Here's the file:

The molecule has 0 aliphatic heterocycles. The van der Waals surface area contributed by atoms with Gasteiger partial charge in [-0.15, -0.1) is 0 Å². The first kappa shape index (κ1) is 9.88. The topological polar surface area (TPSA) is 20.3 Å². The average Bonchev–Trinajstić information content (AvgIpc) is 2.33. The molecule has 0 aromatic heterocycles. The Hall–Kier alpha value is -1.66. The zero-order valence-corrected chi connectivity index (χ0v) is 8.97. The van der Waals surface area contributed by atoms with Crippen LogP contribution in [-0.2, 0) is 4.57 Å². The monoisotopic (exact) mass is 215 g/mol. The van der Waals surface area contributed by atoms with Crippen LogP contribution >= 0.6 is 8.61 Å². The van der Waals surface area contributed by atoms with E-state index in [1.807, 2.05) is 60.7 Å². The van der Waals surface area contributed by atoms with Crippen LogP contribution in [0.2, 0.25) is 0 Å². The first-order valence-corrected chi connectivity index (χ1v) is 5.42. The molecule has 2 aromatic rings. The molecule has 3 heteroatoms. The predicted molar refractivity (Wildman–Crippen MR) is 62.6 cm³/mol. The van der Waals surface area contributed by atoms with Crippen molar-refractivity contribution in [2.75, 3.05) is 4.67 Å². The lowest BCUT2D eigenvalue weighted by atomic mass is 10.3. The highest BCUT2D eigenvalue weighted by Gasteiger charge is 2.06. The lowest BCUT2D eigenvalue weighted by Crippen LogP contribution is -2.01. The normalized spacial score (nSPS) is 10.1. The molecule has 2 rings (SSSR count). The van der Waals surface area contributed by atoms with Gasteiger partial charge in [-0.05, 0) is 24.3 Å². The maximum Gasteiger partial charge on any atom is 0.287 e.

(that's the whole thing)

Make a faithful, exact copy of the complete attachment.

The molecule has 0 aliphatic heterocycles. The van der Waals surface area contributed by atoms with Gasteiger partial charge in [-0.15, -0.1) is 0 Å². The first kappa shape index (κ1) is 9.88. The topological polar surface area (TPSA) is 20.3 Å². The average Bonchev–Trinajstić information content (AvgIpc) is 2.33. The molecule has 0 aromatic heterocycles. The Hall–Kier alpha value is -1.66. The zero-order valence-corrected chi connectivity index (χ0v) is 8.97. The van der Waals surface area contributed by atoms with Crippen LogP contribution in [-0.2, 0) is 4.57 Å². The monoisotopic (exact) mass is 215 g/mol. The van der Waals surface area contributed by atoms with Crippen LogP contribution >= 0.6 is 8.61 Å². The van der Waals surface area contributed by atoms with E-state index in [1.807, 2.05) is 60.7 Å². The van der Waals surface area contributed by atoms with Crippen LogP contribution in [0.2, 0.25) is 0 Å². The first-order valence-corrected chi connectivity index (χ1v) is 5.42. The molecule has 2 aromatic rings. The molecule has 3 heteroatoms. The predicted molar refractivity (Wildman–Crippen MR) is 62.6 cm³/mol. The van der Waals surface area contributed by atoms with Crippen molar-refractivity contribution in [2.75, 3.05) is 4.67 Å². The lowest BCUT2D eigenvalue weighted by atomic mass is 10.3. The highest BCUT2D eigenvalue weighted by Gasteiger charge is 2.06. The lowest BCUT2D eigenvalue weighted by Crippen LogP contribution is -2.01. The normalized spacial score (nSPS) is 10.1. The molecule has 2 rings (SSSR count). The van der Waals surface area contributed by atoms with Gasteiger partial charge in [-0.05, 0) is 24.3 Å². The maximum Gasteiger partial charge on any atom is 0.287 e.